This Collection Of Vintage Railroad Menus Gives A Glimpse Into Meals Past

There seems to be a lost art of the menu. QSR codes and daily printouts have replaced leatherbound, embossed cardstock with a thoughtfully chosen font. Thanks to collections like the New York Public Library's, we are able to visit historical menus and be transported to a different time. A Northwestern alumnus, Ira Silverman, has made this possible for railway travel. He donated his extensive collection of 238 menus from train travel, mostly between 1960-1971, to the school's existing Transportation Library (via Northwestern).

These recipes harken back to the days when travel used to be synonymous with luxury and the railroad was romanticized — when there were no tray tables or plastic-wrapped utensils, and dinner was served with white gloves, a linen napkin, and china plates — when passengers were rocked to sleep with full bellies and red wine-stained lips.

With Amtrak going the way of the airlines and retiring dining service in favor of packaged foods, it's worth exploring vintage menus and meals of the railways. The menu covers themselves are works of art and spoke to the spirit of the particular line you were traveling on. Cowboys donned the covers of the western lines, and Don and Betty Draper doppelgangers graced the cover of the New Haven line. The sticker shock alone will leave you slack-jawed at how far the dollar has fallen, but what did the meals actually entail?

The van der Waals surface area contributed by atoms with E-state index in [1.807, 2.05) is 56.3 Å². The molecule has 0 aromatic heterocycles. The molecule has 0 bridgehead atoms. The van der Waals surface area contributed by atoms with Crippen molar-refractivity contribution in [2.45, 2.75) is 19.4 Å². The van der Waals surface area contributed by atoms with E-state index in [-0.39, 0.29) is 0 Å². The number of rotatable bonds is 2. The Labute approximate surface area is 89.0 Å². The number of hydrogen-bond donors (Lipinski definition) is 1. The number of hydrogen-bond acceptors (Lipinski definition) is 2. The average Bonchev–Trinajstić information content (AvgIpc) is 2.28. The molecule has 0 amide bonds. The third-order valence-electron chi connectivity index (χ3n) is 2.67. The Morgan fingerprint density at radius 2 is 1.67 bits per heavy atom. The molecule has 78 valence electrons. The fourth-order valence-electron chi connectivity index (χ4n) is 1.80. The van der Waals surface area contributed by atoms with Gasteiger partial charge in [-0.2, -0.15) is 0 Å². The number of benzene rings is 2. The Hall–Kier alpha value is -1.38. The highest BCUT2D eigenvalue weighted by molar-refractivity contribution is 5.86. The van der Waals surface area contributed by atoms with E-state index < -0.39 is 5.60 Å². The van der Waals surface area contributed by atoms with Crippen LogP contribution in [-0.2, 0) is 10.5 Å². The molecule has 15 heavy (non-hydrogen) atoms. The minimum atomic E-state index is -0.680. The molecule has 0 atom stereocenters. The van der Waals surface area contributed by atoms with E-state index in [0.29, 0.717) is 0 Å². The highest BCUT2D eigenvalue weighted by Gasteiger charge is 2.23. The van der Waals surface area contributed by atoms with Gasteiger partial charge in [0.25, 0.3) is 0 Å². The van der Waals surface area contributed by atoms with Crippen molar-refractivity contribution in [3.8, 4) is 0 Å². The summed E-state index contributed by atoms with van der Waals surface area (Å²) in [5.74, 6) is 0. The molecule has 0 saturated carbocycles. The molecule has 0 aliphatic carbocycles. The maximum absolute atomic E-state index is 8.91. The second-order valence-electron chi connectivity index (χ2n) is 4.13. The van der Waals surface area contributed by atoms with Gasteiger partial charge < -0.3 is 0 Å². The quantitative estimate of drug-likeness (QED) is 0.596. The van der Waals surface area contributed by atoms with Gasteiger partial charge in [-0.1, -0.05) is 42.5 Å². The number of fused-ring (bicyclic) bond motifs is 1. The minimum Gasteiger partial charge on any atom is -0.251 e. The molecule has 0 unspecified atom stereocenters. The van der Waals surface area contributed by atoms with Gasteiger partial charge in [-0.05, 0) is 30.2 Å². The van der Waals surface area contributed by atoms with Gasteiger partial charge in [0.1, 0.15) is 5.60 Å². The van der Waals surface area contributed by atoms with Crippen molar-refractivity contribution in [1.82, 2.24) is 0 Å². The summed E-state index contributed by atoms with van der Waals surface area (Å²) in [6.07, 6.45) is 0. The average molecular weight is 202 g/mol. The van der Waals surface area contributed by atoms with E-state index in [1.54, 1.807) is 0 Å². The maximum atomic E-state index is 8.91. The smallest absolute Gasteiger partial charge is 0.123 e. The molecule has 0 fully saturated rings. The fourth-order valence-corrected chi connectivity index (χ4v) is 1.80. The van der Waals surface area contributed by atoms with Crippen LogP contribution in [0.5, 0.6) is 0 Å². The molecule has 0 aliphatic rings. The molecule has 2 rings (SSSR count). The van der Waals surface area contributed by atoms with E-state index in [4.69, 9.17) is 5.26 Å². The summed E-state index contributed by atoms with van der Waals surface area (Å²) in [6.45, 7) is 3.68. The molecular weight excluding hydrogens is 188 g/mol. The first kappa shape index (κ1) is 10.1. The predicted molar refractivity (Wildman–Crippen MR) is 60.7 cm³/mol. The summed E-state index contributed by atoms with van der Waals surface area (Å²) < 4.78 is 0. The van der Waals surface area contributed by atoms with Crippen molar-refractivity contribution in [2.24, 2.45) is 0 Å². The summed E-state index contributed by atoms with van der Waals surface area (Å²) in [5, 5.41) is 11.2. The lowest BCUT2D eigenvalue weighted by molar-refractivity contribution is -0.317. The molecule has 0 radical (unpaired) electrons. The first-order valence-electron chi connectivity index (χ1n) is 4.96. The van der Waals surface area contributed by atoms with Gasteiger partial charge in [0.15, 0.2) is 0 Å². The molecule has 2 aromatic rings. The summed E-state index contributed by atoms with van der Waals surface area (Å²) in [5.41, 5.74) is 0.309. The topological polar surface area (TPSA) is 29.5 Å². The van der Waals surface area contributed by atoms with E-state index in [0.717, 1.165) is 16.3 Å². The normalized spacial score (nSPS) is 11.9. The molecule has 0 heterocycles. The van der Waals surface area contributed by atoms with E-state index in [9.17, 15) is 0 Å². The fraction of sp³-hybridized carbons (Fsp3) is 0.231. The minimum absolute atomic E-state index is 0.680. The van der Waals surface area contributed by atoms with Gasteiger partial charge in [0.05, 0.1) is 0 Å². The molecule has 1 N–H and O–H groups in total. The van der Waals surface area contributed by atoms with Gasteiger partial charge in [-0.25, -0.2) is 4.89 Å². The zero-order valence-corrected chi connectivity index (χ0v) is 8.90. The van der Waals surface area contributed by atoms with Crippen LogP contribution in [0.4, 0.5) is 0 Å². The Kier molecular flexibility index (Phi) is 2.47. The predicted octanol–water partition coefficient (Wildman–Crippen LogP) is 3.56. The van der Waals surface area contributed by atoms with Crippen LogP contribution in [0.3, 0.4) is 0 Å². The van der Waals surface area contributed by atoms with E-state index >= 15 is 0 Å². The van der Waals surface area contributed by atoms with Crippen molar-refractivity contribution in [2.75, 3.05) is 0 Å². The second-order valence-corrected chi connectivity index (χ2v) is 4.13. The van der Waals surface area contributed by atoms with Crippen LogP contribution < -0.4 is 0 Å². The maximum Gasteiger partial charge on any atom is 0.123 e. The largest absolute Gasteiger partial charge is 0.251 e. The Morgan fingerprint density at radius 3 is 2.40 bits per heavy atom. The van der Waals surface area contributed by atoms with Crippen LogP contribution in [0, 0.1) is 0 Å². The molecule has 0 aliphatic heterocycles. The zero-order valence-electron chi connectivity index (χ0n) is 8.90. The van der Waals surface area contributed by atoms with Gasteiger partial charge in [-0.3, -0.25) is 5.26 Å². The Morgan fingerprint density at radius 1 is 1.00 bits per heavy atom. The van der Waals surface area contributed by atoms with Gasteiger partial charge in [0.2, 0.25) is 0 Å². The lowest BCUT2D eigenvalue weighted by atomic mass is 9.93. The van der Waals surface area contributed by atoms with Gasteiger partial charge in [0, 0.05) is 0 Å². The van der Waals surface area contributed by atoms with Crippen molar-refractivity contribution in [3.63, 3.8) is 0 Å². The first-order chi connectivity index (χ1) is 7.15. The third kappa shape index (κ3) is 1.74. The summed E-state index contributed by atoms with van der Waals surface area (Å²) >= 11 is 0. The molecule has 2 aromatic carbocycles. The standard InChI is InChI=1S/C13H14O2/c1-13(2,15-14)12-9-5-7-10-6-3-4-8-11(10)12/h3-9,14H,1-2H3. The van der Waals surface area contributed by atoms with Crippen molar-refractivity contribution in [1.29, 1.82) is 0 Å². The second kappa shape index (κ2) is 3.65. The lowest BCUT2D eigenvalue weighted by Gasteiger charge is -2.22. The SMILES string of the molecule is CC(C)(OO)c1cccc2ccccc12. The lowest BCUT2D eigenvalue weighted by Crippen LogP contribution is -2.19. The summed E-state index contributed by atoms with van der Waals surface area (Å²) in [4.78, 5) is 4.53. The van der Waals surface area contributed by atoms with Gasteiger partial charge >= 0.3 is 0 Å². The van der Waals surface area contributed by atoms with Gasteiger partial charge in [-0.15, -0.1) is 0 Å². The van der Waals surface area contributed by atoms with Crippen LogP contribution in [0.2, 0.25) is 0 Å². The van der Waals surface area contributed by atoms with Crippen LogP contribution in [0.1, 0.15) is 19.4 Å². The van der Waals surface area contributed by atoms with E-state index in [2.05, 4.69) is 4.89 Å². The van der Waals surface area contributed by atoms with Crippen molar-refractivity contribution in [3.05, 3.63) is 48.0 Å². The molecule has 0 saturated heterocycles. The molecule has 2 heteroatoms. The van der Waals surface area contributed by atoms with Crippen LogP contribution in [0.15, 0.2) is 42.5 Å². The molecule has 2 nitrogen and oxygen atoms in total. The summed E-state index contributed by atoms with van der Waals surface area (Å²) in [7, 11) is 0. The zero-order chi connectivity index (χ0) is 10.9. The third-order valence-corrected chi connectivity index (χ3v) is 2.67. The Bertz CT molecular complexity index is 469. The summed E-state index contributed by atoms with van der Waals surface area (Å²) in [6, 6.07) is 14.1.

Highlights from the tracks

Dubbed the golden age of rail travel, per The International Wine & Food Society, the 1930s through 1950s led to many modern-day conveniences. Bisquick batter was apparently invented on trains; the Pullman loaf of bread was built for stacking on a Pullman train, and bacon made in the oven so that it wouldn't curl but lie flat stems from a dining car kitchen. Most of Mr. Silverman's collection comes in right on the heels of that golden age, and the shift in America's eating habits is evident amongst the pages of the menus.

Some of the most popular dishes from the collection's 227 menus and 13 pamphlets are sardines, standard continental breakfasts, and kids' menus, coupled with the fact that a cheese course post-entrée was par for the course. Wine, liquor, milk, and coffee (even iced) grace the beverage sections, and ice cream sundaes share a dessert spot on most of the collection's menus (via Northwestern).

One menu from that golden age, the Atchison, Topeka, and Santa Fe Railway Company Menu, Santa Fe dining car service in 1943, has less-common offerings such as Wisconson duckling, consommé, and whitefish hoteliere. But sardines, Melba toast, and Sanka coffee are still to be found. A couple of menu items that may require a present-day search engine are snowflake potatoes (mashed potatoes with cream cheese and sour cream, per Bargain Hunter) from the Illinois Central Railroad Company Menu, Dinner Menu, 1963, and a fried disjointed spring chicken (simply dismembered before cooking) aboard the Union Pacific Railroad Company Menu, 1962.